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I have good experience running non-distro-default Linux kernels on LTS distributions. Better power usage, hardware support and virtualization feautures are part of that.

I use the Ubuntu Kernel MainlineBuilds to get some .deb's and install them.

Now I would like to use tools in linux-tools-generic. However, none of the available packages matches my kernel.

How can I acquire the linux-tools-generic for a non-standard kernel?

$ perf                                                                   
WARNING: perf not found for kernel 5.9.6-050906

  You may need to install the following packages for this specific kernel:
    linux-tools-5.9.6-050906-generic
    linux-cloud-tools-5.9.6-050906-generic

  You may also want to install one of the following packages to keep up to date:
    linux-tools-generic
    linux-cloud-tools-generic
$ sudo apt-get install linux-tools-5.9.6-050906-generic                     Reading package lists... Done
Building dependency tree       
Reading state information... Done
E: Unable to locate package linux-tools-5.9.6-050906-generic
E: Couldn't find any package by glob 'linux-tools-5.9.6-050906-generic'
E: Couldn't find any package by regex 'linux-tools-5.9.6-050906-generic'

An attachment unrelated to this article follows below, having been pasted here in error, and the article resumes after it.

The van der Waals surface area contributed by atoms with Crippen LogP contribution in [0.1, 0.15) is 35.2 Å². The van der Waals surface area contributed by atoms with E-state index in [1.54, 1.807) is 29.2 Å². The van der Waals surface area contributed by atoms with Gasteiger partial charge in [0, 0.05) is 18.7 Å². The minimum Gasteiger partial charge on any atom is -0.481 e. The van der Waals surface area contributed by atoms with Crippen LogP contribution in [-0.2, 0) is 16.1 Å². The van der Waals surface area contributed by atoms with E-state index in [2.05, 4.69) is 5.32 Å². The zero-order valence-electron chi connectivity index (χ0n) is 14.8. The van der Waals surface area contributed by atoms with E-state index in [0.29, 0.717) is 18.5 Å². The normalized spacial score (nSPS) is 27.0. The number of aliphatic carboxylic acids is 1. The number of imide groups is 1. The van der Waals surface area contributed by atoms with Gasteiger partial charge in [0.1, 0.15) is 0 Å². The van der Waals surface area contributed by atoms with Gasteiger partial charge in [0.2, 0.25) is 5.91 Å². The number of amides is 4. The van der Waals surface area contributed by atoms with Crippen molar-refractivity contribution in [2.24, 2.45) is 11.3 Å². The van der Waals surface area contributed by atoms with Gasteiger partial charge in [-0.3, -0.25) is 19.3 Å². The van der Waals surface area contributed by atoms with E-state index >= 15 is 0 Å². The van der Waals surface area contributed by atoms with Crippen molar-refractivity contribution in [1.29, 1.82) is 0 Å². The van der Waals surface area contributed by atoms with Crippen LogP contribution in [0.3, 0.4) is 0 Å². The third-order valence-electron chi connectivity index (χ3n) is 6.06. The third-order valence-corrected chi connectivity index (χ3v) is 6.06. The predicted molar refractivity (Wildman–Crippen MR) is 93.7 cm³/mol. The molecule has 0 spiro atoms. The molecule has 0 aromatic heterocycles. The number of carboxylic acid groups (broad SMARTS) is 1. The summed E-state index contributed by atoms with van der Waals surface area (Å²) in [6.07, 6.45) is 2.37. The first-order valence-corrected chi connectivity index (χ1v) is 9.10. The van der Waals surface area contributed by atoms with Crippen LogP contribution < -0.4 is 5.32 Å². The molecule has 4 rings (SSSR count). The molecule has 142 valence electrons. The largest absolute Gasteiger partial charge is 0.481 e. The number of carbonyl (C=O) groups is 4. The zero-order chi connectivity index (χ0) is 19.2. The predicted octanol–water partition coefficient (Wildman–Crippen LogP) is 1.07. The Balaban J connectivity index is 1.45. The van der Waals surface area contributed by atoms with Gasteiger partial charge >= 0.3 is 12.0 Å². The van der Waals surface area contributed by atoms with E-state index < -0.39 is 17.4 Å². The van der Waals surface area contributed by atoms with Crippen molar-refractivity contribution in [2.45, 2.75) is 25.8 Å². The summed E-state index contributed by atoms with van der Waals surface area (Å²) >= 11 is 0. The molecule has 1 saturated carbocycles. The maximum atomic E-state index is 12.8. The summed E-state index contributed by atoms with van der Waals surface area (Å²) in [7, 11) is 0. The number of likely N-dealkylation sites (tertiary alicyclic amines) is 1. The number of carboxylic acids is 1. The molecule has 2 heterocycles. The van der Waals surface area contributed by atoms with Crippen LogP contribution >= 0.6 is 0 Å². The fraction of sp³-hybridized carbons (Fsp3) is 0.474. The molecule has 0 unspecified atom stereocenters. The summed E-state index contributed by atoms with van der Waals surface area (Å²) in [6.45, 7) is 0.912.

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  • Generally Ubuntu is not the right distro choice for using mainline kernels ;-) – Pilot6 Nov 15 '20 at 16:50
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If you are using non-standard kernels, you should get the linux-tools from the same place you got the kernel image.

Obviously Ubuntu repositories don't have linux-tools for non-standard kernels.

I don't see linux-tools debs at https://kernel.ubuntu.com/~kernel-ppa/mainline/ so you'll need to build them yourself.

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Yes, Ubuntu does extreme dependency stuff within the kernel related tools chains, which can be annoying for users of mainline kernels.

The example tool for me is turbostat, which has been guaranteed by the upstream maintainer to always be backwards compatible. It is also the preferred tool for upstream escalations supporting data. The Ubuntu version is wrapped in an unnecessary dependency checking script. The way around the issue, and as @Pilot6 mentioned, is to compile it from the mainline source at tools/power/x86/turbostat/ with a make. Now make install could also be used to clobber the Ubuntu version, but I don't recommend that. Just run it from there, tools/power/x86/turbostat/, or copy the binary to somewhere more convenient.

References: bug report - please to not over-constrain turbostat.

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